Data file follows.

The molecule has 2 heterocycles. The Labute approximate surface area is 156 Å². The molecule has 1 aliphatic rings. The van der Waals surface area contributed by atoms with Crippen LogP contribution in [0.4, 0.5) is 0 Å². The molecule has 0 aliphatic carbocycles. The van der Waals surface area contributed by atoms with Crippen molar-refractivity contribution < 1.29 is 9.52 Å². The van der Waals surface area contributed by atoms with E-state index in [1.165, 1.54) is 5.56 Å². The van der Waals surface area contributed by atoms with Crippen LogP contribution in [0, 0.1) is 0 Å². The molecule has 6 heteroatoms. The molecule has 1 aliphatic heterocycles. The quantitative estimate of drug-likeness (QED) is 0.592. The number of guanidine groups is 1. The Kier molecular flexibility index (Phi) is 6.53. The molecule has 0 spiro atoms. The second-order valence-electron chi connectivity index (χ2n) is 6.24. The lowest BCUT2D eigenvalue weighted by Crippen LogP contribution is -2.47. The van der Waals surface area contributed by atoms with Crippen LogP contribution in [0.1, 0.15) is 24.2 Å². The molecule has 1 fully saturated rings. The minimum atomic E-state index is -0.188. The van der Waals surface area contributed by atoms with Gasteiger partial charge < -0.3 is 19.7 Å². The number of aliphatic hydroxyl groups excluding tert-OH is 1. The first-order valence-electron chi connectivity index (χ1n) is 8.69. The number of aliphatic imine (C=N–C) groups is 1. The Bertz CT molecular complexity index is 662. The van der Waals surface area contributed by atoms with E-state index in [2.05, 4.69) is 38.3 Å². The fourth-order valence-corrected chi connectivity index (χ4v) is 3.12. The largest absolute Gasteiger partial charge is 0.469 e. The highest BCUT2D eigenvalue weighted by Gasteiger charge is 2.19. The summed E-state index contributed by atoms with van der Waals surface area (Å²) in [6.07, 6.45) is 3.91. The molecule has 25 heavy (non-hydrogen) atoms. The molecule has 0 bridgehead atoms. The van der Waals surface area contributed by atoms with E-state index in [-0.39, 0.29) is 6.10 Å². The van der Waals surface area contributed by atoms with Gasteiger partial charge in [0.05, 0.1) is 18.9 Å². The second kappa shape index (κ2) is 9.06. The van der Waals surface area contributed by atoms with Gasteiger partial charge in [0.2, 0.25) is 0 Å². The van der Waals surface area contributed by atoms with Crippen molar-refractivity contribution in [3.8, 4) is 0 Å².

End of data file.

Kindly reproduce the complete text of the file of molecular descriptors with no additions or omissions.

The molecule has 2 heterocycles. The Labute approximate surface area is 156 Å². The molecule has 1 aliphatic rings. The van der Waals surface area contributed by atoms with Crippen LogP contribution in [0.4, 0.5) is 0 Å². The molecule has 0 aliphatic carbocycles. The van der Waals surface area contributed by atoms with Crippen molar-refractivity contribution < 1.29 is 9.52 Å². The van der Waals surface area contributed by atoms with E-state index in [1.165, 1.54) is 5.56 Å². The van der Waals surface area contributed by atoms with Crippen LogP contribution in [0, 0.1) is 0 Å². The molecule has 6 heteroatoms. The molecule has 1 aliphatic heterocycles. The quantitative estimate of drug-likeness (QED) is 0.592. The number of guanidine groups is 1. The Kier molecular flexibility index (Phi) is 6.53. The molecule has 0 spiro atoms. The second-order valence-electron chi connectivity index (χ2n) is 6.24. The lowest BCUT2D eigenvalue weighted by Crippen LogP contribution is -2.47. The van der Waals surface area contributed by atoms with Crippen LogP contribution in [0.1, 0.15) is 24.2 Å². The molecule has 1 fully saturated rings. The minimum atomic E-state index is -0.188. The van der Waals surface area contributed by atoms with Gasteiger partial charge < -0.3 is 19.7 Å². The number of aliphatic hydroxyl groups excluding tert-OH is 1. The first-order valence-electron chi connectivity index (χ1n) is 8.69. The number of aliphatic imine (C=N–C) groups is 1. The Bertz CT molecular complexity index is 662. The van der Waals surface area contributed by atoms with E-state index in [2.05, 4.69) is 38.3 Å². The fourth-order valence-corrected chi connectivity index (χ4v) is 3.12. The largest absolute Gasteiger partial charge is 0.469 e. The highest BCUT2D eigenvalue weighted by Gasteiger charge is 2.19. The summed E-state index contributed by atoms with van der Waals surface area (Å²) in [6.07, 6.45) is 3.91. The molecule has 25 heavy (non-hydrogen) atoms. The molecule has 0 bridgehead atoms. The van der Waals surface area contributed by atoms with E-state index in [-0.39, 0.29) is 6.10 Å². The van der Waals surface area contributed by atoms with Gasteiger partial charge in [0.05, 0.1) is 18.9 Å². The second kappa shape index (κ2) is 9.06. The van der Waals surface area contributed by atoms with Gasteiger partial charge in [0.2, 0.25) is 0 Å². The van der Waals surface area contributed by atoms with Crippen molar-refractivity contribution in [3.8, 4) is 0 Å².